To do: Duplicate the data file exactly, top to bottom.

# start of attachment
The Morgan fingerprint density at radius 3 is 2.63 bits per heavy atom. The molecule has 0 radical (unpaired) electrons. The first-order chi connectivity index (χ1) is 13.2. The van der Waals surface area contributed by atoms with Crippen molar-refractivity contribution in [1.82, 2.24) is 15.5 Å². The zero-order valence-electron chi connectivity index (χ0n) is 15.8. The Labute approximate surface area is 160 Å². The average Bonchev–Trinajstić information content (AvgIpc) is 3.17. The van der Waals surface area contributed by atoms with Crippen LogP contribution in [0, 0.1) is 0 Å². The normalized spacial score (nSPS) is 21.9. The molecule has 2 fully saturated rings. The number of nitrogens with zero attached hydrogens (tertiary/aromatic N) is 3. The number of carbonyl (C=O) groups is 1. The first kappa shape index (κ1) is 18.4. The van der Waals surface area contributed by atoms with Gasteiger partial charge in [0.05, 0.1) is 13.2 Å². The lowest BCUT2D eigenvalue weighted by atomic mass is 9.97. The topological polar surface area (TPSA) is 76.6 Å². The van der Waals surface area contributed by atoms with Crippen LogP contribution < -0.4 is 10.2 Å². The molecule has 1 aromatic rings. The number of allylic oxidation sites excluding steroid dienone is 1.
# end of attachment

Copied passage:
The Morgan fingerprint density at radius 3 is 2.63 bits per heavy atom. The molecule has 0 radical (unpaired) electrons. The first-order chi connectivity index (χ1) is 13.2. The van der Waals surface area contributed by atoms with Crippen molar-refractivity contribution in [1.82, 2.24) is 15.5 Å². The zero-order valence-electron chi connectivity index (χ0n) is 15.8. The Labute approximate surface area is 160 Å². The average Bonchev–Trinajstić information content (AvgIpc) is 3.17. The van der Waals surface area contributed by atoms with Crippen LogP contribution in [0, 0.1) is 0 Å². The normalized spacial score (nSPS) is 21.9. The molecule has 2 fully saturated rings. The number of nitrogens with zero attached hydrogens (tertiary/aromatic N) is 3. The number of carbonyl (C=O) groups is 1. The first kappa shape index (κ1) is 18.4. The van der Waals surface area contributed by atoms with Gasteiger partial charge in [0.05, 0.1) is 13.2 Å². The lowest BCUT2D eigenvalue weighted by atomic mass is 9.97. The topological polar surface area (TPSA) is 76.6 Å². The van der Waals surface area contributed by atoms with Crippen LogP contribution < -0.4 is 10.2 Å². The molecule has 1 aromatic rings. The number of allylic oxidation sites excluding steroid dienone is 1.